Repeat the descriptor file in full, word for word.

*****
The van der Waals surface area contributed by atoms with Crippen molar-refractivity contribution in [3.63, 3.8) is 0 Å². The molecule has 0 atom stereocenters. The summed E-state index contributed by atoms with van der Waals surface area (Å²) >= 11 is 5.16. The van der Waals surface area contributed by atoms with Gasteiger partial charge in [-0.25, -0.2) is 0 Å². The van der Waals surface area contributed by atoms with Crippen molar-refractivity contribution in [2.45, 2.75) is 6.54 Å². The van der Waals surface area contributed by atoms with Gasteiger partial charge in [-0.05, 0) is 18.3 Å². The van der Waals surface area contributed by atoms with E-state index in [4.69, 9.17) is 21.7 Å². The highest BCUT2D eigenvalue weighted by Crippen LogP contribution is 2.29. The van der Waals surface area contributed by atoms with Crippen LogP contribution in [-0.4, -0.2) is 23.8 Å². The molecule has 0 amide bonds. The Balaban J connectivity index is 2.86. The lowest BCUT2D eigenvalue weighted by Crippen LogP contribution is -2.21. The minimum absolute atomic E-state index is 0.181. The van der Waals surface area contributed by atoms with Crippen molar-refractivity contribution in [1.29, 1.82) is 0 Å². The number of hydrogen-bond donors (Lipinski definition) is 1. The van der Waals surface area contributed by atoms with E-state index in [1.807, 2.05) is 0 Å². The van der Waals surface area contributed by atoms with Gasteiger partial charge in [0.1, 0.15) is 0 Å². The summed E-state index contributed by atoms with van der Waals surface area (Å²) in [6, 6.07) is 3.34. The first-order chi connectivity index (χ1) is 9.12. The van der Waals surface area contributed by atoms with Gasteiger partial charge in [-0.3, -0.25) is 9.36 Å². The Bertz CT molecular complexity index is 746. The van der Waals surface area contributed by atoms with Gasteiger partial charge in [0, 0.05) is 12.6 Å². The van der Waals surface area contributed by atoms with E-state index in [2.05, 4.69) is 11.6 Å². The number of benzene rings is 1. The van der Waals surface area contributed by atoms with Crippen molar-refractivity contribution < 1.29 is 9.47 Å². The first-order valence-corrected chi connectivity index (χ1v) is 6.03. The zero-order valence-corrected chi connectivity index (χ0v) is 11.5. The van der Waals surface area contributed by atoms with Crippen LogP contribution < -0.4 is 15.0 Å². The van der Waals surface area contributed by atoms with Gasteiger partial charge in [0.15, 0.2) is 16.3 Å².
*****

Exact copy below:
The van der Waals surface area contributed by atoms with Crippen molar-refractivity contribution in [3.63, 3.8) is 0 Å². The molecule has 0 atom stereocenters. The summed E-state index contributed by atoms with van der Waals surface area (Å²) >= 11 is 5.16. The van der Waals surface area contributed by atoms with Gasteiger partial charge in [-0.25, -0.2) is 0 Å². The van der Waals surface area contributed by atoms with Crippen molar-refractivity contribution in [2.45, 2.75) is 6.54 Å². The van der Waals surface area contributed by atoms with Gasteiger partial charge in [-0.05, 0) is 18.3 Å². The van der Waals surface area contributed by atoms with E-state index in [4.69, 9.17) is 21.7 Å². The highest BCUT2D eigenvalue weighted by Crippen LogP contribution is 2.29. The van der Waals surface area contributed by atoms with Crippen LogP contribution in [-0.4, -0.2) is 23.8 Å². The molecule has 0 amide bonds. The Balaban J connectivity index is 2.86. The lowest BCUT2D eigenvalue weighted by Crippen LogP contribution is -2.21. The minimum absolute atomic E-state index is 0.181. The van der Waals surface area contributed by atoms with Crippen molar-refractivity contribution in [1.29, 1.82) is 0 Å². The number of hydrogen-bond donors (Lipinski definition) is 1. The van der Waals surface area contributed by atoms with E-state index in [1.807, 2.05) is 0 Å². The van der Waals surface area contributed by atoms with Gasteiger partial charge in [0.1, 0.15) is 0 Å². The summed E-state index contributed by atoms with van der Waals surface area (Å²) in [6, 6.07) is 3.34. The first-order chi connectivity index (χ1) is 9.12. The van der Waals surface area contributed by atoms with Gasteiger partial charge in [-0.3, -0.25) is 9.36 Å². The Bertz CT molecular complexity index is 746. The van der Waals surface area contributed by atoms with Gasteiger partial charge in [0, 0.05) is 12.6 Å². The van der Waals surface area contributed by atoms with E-state index in [2.05, 4.69) is 11.6 Å². The number of benzene rings is 1. The van der Waals surface area contributed by atoms with Crippen molar-refractivity contribution < 1.29 is 9.47 Å². The first-order valence-corrected chi connectivity index (χ1v) is 6.03. The zero-order valence-corrected chi connectivity index (χ0v) is 11.5. The van der Waals surface area contributed by atoms with Crippen LogP contribution < -0.4 is 15.0 Å². The van der Waals surface area contributed by atoms with Gasteiger partial charge in [0.15, 0.2) is 16.3 Å².